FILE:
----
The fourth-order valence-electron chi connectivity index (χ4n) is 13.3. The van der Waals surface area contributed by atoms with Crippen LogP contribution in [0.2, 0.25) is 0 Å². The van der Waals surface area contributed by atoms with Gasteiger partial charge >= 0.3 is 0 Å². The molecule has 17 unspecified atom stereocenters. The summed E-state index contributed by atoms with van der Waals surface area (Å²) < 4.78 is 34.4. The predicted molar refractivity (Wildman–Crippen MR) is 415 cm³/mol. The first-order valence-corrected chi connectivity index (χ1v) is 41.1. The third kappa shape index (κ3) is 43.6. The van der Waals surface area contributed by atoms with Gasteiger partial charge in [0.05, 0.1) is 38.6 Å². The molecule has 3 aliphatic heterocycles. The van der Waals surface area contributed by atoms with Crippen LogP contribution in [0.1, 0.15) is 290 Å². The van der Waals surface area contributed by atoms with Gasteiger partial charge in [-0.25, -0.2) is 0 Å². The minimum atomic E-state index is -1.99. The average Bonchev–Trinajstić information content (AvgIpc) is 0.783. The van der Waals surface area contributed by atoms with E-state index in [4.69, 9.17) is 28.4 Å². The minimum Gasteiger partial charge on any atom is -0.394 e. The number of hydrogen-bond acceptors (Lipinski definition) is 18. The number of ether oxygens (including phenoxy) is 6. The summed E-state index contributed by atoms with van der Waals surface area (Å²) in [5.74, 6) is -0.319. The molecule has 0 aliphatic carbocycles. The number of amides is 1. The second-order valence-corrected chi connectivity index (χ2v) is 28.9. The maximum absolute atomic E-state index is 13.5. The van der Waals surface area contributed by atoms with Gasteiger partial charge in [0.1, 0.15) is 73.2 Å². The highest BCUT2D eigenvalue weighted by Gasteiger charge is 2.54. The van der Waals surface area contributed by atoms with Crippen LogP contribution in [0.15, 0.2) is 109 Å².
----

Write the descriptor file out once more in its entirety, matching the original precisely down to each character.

The fourth-order valence-electron chi connectivity index (χ4n) is 13.3. The van der Waals surface area contributed by atoms with Crippen LogP contribution in [0.2, 0.25) is 0 Å². The van der Waals surface area contributed by atoms with Gasteiger partial charge >= 0.3 is 0 Å². The molecule has 17 unspecified atom stereocenters. The summed E-state index contributed by atoms with van der Waals surface area (Å²) < 4.78 is 34.4. The predicted molar refractivity (Wildman–Crippen MR) is 415 cm³/mol. The first-order valence-corrected chi connectivity index (χ1v) is 41.1. The third kappa shape index (κ3) is 43.6. The van der Waals surface area contributed by atoms with Gasteiger partial charge in [0.05, 0.1) is 38.6 Å². The molecule has 3 aliphatic heterocycles. The van der Waals surface area contributed by atoms with Crippen LogP contribution in [0.1, 0.15) is 290 Å². The van der Waals surface area contributed by atoms with Gasteiger partial charge in [-0.25, -0.2) is 0 Å². The minimum atomic E-state index is -1.99. The average Bonchev–Trinajstić information content (AvgIpc) is 0.783. The van der Waals surface area contributed by atoms with E-state index in [4.69, 9.17) is 28.4 Å². The minimum Gasteiger partial charge on any atom is -0.394 e. The number of hydrogen-bond acceptors (Lipinski definition) is 18. The number of ether oxygens (including phenoxy) is 6. The summed E-state index contributed by atoms with van der Waals surface area (Å²) in [5.74, 6) is -0.319. The molecule has 0 aliphatic carbocycles. The number of amides is 1. The second-order valence-corrected chi connectivity index (χ2v) is 28.9. The maximum absolute atomic E-state index is 13.5. The van der Waals surface area contributed by atoms with Gasteiger partial charge in [0.1, 0.15) is 73.2 Å². The highest BCUT2D eigenvalue weighted by Gasteiger charge is 2.54. The van der Waals surface area contributed by atoms with Crippen LogP contribution in [0.15, 0.2) is 109 Å².